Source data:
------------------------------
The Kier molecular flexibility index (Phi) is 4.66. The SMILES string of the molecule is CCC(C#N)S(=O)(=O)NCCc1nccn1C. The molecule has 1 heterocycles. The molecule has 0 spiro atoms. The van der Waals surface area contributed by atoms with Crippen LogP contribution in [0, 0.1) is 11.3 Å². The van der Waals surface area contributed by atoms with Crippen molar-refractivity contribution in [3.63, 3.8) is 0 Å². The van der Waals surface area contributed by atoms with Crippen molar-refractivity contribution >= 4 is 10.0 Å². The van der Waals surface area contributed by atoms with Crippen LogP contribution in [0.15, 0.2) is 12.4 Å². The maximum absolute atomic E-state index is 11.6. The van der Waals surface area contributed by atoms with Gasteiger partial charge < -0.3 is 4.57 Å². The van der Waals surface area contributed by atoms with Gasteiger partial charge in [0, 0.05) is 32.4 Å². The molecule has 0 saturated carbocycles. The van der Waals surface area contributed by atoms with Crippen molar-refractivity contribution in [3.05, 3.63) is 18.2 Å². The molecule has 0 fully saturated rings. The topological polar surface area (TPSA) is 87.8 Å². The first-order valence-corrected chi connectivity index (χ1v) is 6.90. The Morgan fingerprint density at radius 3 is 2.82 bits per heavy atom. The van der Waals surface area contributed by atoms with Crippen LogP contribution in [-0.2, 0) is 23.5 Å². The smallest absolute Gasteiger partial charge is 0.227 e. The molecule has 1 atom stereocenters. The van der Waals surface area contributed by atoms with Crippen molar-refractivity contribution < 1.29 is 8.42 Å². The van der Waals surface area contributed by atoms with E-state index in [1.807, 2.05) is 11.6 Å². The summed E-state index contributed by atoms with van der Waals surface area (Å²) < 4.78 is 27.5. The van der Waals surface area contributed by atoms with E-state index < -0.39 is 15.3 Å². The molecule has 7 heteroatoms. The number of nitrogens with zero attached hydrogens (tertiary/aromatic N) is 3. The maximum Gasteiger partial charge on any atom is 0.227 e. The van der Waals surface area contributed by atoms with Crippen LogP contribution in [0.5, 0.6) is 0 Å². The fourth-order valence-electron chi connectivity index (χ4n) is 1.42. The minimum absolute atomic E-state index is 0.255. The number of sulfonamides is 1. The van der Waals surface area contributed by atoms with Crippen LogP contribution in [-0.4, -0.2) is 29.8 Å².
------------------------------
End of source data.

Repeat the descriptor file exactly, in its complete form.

The Kier molecular flexibility index (Phi) is 4.66. The SMILES string of the molecule is CCC(C#N)S(=O)(=O)NCCc1nccn1C. The molecule has 1 heterocycles. The molecule has 0 spiro atoms. The van der Waals surface area contributed by atoms with Crippen LogP contribution in [0, 0.1) is 11.3 Å². The van der Waals surface area contributed by atoms with Crippen molar-refractivity contribution in [3.63, 3.8) is 0 Å². The van der Waals surface area contributed by atoms with Crippen molar-refractivity contribution >= 4 is 10.0 Å². The van der Waals surface area contributed by atoms with Crippen LogP contribution in [0.15, 0.2) is 12.4 Å². The maximum absolute atomic E-state index is 11.6. The van der Waals surface area contributed by atoms with Gasteiger partial charge < -0.3 is 4.57 Å². The van der Waals surface area contributed by atoms with Gasteiger partial charge in [0, 0.05) is 32.4 Å². The molecule has 0 saturated carbocycles. The van der Waals surface area contributed by atoms with Crippen molar-refractivity contribution in [3.05, 3.63) is 18.2 Å². The molecule has 0 fully saturated rings. The topological polar surface area (TPSA) is 87.8 Å². The first-order valence-corrected chi connectivity index (χ1v) is 6.90. The Morgan fingerprint density at radius 3 is 2.82 bits per heavy atom. The van der Waals surface area contributed by atoms with Crippen LogP contribution in [-0.2, 0) is 23.5 Å². The smallest absolute Gasteiger partial charge is 0.227 e. The molecule has 1 atom stereocenters. The van der Waals surface area contributed by atoms with Crippen molar-refractivity contribution < 1.29 is 8.42 Å². The van der Waals surface area contributed by atoms with E-state index in [1.807, 2.05) is 11.6 Å². The summed E-state index contributed by atoms with van der Waals surface area (Å²) < 4.78 is 27.5. The van der Waals surface area contributed by atoms with E-state index < -0.39 is 15.3 Å². The molecule has 7 heteroatoms. The number of nitrogens with zero attached hydrogens (tertiary/aromatic N) is 3. The maximum Gasteiger partial charge on any atom is 0.227 e. The van der Waals surface area contributed by atoms with Crippen LogP contribution in [0.5, 0.6) is 0 Å². The fourth-order valence-electron chi connectivity index (χ4n) is 1.42. The minimum absolute atomic E-state index is 0.255. The number of sulfonamides is 1. The van der Waals surface area contributed by atoms with Crippen LogP contribution in [-0.4, -0.2) is 29.8 Å².